January 26, 2018

Beyond Words: January Books

Last year, I set a goal to read 52 books and was 10 books shy of that. I had a difficult year last year but I also read a lot of books that I really didn't like that put me in more than a few reading ruts. I'm hoping this year is different and so far, I think I'm off to an OK start! 

I've scaled back my goal this year to 48 books, still ambitious, but I also think reasonable. Since I still haven't unpacked my books (I don't want to talk about it), I decided to start the year by reading books on my Kindle that I've never gotten around to. I definitely prefer reading books to reading on my Kindle but there are always such great deals for e-reads, that I ended up buying a bunch of books and then never reading them.

So, with the exception of this month's book club, here's everything I've read this month:

"The Miniaturist" by Jessie Burton - The subtitle of this book should have been "And they all lived unhappily ever after." I learned while working on this post, that it may or may not be historical fiction. The book takes place in Amsterdam during the 18th century.The main character, a young bride by the name of Petronella Brandt, was, in fact, a real person who was given a dollhouse by her husband, the much older Johannes Brandt. In the novel, Petronella hires an unknown "miniaturist" to commission pieces for the house but the pieces tell a story that's too close for comfort and Petronella becomes fearful that she and her new family are being watched. I enjoyed reading this book but I found the end to be very disturbing and it kind of colored my opinion on the novel. BBC recently adapted it into a miniseries but I think I'll skip it. Three stars.

"Broken Harbor" by Tana French - What it is it about Tana Frenchs's books that get me? I can't put them down. They're quick reads and I keep finding myself turning to them realizing that I've now read almost all of the books in her Dublin Murder Squad series. Each of the books is about the detectives trying to solve the murder. This book though got to me. I couldn't stop thinking about it for days afterward and when I was home alone in this house, I jumped 25 feet at every sound. A family of four - two parents and their young children was found in their suburban Dublin home. The mother was found just barely alive but her husband and two children were all killed. What doesn't make sense though is that when the detectives arrive, there are holes all over the house with baby monitors pointing into the holes, and it doesn't look like these were created overnight. On the one hand, this book has everything a good murder mystery should have. While I often find her stories somewhat predictable, I still enjoy reading them to the end. I will say though that each of her books has a subplot - something tying the detectives to the murder, in this case, it was the neighborhood where the murder took place, and the subplot unravels slowly but by the end, never actually has anything to do with the murder and seems extraneous. Three stars.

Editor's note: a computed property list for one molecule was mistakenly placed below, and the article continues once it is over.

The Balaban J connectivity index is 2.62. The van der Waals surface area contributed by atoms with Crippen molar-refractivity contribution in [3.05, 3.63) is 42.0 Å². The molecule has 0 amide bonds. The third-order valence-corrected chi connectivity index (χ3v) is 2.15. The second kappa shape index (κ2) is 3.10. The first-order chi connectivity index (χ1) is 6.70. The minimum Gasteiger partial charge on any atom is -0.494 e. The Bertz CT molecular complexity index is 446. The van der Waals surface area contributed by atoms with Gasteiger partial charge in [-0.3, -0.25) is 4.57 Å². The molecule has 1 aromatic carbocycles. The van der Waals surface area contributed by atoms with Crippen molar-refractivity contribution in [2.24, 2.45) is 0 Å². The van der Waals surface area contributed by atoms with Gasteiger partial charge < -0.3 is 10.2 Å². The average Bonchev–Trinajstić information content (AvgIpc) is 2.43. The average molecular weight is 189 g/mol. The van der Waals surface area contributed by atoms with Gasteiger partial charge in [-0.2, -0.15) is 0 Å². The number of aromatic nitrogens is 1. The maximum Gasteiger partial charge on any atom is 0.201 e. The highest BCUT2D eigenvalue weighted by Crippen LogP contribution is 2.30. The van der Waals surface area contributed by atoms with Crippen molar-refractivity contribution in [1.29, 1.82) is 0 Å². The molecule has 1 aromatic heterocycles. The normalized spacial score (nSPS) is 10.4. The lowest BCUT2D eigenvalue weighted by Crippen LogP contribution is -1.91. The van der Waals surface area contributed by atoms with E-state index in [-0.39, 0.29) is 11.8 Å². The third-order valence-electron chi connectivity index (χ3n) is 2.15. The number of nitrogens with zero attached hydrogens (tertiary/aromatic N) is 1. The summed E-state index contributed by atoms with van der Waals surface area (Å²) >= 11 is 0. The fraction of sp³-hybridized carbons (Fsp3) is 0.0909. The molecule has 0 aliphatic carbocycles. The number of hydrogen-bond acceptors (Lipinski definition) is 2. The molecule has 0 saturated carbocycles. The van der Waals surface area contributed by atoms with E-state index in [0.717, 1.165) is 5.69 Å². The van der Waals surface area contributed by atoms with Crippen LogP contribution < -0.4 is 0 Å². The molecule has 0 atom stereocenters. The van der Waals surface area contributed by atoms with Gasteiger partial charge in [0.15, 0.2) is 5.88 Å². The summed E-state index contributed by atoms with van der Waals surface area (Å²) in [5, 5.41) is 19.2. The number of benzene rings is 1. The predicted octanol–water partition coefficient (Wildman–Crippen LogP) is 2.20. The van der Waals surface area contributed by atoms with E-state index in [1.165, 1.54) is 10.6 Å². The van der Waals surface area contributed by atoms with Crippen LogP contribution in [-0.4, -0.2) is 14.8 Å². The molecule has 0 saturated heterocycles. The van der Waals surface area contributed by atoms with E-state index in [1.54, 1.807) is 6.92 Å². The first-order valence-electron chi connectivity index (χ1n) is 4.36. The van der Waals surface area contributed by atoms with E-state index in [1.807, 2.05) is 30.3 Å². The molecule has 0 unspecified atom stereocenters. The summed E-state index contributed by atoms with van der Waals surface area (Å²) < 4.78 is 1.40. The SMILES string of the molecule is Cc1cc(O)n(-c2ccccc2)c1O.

"You Learn by Living" by Eleanor Roosevelt - I don't really want to review this book. I tend to be drawn to longer books (avg. 400 pages) and I picked this up, thinking I would fly through it because it was only about 200. It took me almost a week to finish this because I just didn't want to keep reading it. For a public figure who was so well loved and had so many brilliant ideas, her book was painful to read. I understand this book was written in 1960 and that times have changed drastically since then. Believe me, I understand how much things have changed but even for 1960, this book oozed privilege and was so patronizing. Her life motto seemed to be to never let anything bother you and that if you do, you're exhibiting some sort of weakness. I really didn't like this book. Three stars.

This was the Beyond Words Book Club book and I loved it! I read it in two days! Reading this book felt like a really good book club. "Dear Fahrenheit 451" is a librarian's love letters and breakup letters to the books in her life. Some of the books are being redistributed from the library shelves and she writes letters to them. The second half of the book is a series of lists of book recommendations for every occasion, like: "Excuses to Tell Your Friends So You Can Stay Home with Your Books," "Books about Librarians," "Books that Lead to More Books," and books that are worth reading despite their terrible covers. 

This book was full of one-liners and laugh out loud moments. And I was so happy to finally find someone else who didn't like Lord of the Rings! Favorite quotes? "When I read lighter fiction, I like it to take place in England, because it's much more enjoyable when you read it to yourself in a British accent" or this one about a book she didn't like, "We should have parted ways...but I had a weird thing about staying loyal to you until the end. And like all relationships that last longer than they should, I let my anger boil over. I still couldn't connect with your main character, and on top of that, I was pissed about the other books I could have been reading...So this is it. I'm putting you in a Little Free Library."

I hadn't read a lot of the books that Annie wrote about, but I got so many great recommendations from this book! If you're looking for a quick, easy read with a lot of book recommendations, I highly recommend this. 

What have you read this month? Any new favorites?
If you haven't joined our Book Club this month, you can still join for February!
Our next book will be "Code Name Verity" by Elizabeth Wein. 
We'll be linking up on Friday, February 23.
Happy Reading!

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